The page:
As we all know, the moon landings started 50 years ago this July, and over the course of six subsequent visits, astronauts brought back 842 pounds of lunar rocks, pebbles, and soil.
Believe it or not, that little collection changed our understanding of where we came from.
Moon rocks tell the story of creation
How? Well, around 4.5 billion years ago, when the solar system was still in its infancy, it was a much more chaotic place. The sun had burst into being, and it was still surrounded by bits of cosmic debris, all smashing into one another and clumping together to form the planets.
Around this time, it is believed, the proto-Earth is thought to have been hit by a Mars sized planet. The resulting cataclysm fused the two worlds together, forming our Earth. (see pic sequence below).
The power of that collision ejected material from both bodies, which eventually accreted together to establish the Earth/Moon system. It goes without saying the early moon was covered in an ocean of magma, which settled and cooled into the form we know today.
Scientists are still debating the details of this hypothesis. However, because the Earth and moon are made out of similar base materials – suggesting they were created from the same source material – and because that material was molten at the time they formed, it seems reasonable to assume this is due to the power of the theorized impact.
Even so, that’s only the beginning of the story.
What can moon craters tell us about the history of the solar system?
A huge part of the history of the lunar crust is its craters. And scientists have been able to use the Apollo samples to accurately date those craters.
The moon has changed far less than the Earth, but that doesn’t mean it hasn’t changed at all. Asteroids have hit it over and over again, leading to the pockmarked surface we can see in the night sky. Those craters tell the story of what happened in the solar system after the Earth and the moon were formed.
By age-dating the moon’s craters, we can age-date craters elsewhere. The bigger the craters, the longer ago they were made – basically, because bigger chunks of debris were much more common further back in time – meaning we have an accurate impact history of the solar system right on our doorstep.
And it doesn’t stop there.
Learning how old the moon’s craters are led to another stunning hypothesis: that the outermost planets — Jupiter, Saturn, Uranus, Neptune — have changed their orbits over their lifetimes.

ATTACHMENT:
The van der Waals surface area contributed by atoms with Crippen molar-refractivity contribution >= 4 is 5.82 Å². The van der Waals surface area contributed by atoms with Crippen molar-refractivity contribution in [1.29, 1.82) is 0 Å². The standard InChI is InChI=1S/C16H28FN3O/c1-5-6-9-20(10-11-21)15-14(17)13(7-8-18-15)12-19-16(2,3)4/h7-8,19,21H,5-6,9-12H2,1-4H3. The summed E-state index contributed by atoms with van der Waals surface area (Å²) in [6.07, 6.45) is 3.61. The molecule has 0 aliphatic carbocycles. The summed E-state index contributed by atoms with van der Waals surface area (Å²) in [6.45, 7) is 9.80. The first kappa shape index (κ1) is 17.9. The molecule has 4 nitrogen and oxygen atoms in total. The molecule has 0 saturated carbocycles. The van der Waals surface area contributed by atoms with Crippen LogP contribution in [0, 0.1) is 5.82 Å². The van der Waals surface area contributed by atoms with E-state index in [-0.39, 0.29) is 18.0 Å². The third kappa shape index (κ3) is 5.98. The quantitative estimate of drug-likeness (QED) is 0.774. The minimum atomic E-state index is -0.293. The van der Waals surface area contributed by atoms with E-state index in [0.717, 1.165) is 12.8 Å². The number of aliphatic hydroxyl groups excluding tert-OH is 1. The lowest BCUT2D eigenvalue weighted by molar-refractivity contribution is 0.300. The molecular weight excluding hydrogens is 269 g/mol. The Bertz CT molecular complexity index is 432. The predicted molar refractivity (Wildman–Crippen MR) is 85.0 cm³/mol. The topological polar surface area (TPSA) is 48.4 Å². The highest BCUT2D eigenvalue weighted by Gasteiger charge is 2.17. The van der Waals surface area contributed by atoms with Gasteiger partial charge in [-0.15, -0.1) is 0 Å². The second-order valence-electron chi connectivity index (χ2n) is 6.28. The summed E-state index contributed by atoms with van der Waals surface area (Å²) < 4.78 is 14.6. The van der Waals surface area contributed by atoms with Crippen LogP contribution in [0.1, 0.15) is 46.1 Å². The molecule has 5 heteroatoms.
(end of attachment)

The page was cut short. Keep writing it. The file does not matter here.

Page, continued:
The craters show that around 600 million years after the planets formed, there was a second period of heavy bombardment, meaning that the moon got pounded by a lot of asteroids. This was odd, as the frantic pace of asteroid collisions were thought to have settled down by then.
So what explains the additional pummeling during this time?
Although scientists aren’t sure, one possible idea is that those big gas giant planets moved closer to the sun to begin with and then spun farther away, disturbing the “settled” field we see around us today.
So what does this mean now?
The White House is currently pushing NASA to send humans to the moon again by 2024. For now, the plan is for those astronauts to visit the lunar south pole at a crater called the South Pole–Aitken Basin — one of the biggest, deepest, and therefore oldest of the moon’s craters. It’s possible the impact that created the basin was so powerful that it exposed the mantle, or interior, of the moon.
Take a look at the color picture of the size of the basis to get an idea why scientists are so excited. It’s over 1,300 miles across. And, because we can’t directly study the Earth’s mantle in the way scientists would like, this is the next best thing. After all, it’s thought to have originated from the same base material at the same time. Even better, it should help us understand why the Earth has such active geology while the moon doesn’t.
And that knowledge could have a lot of practical implications. For instance, in the future, if humans want to start mining asteroids for metals and minerals, it will be enormously helpful to know the exact geologic makeup of a particular asteroid before we arrive. Practicing on the Moon first will help us refine the skills we need to get it right when we’re further from home.
Yes, there are a lot of reasons for us to return to the moon and establish a more permanent presence there. The moon would be an excellent crucible laboratory to teach astronauts how to better survive long, lonely missions in deep space; it would serve as a launching ground for missions to Mars, or beyond; and it could even serve as a new source for the mining of natural resources as we run ever shorter here.
We’ve got a lot to look forward to. . . I just wonder what the next 50 years will bring?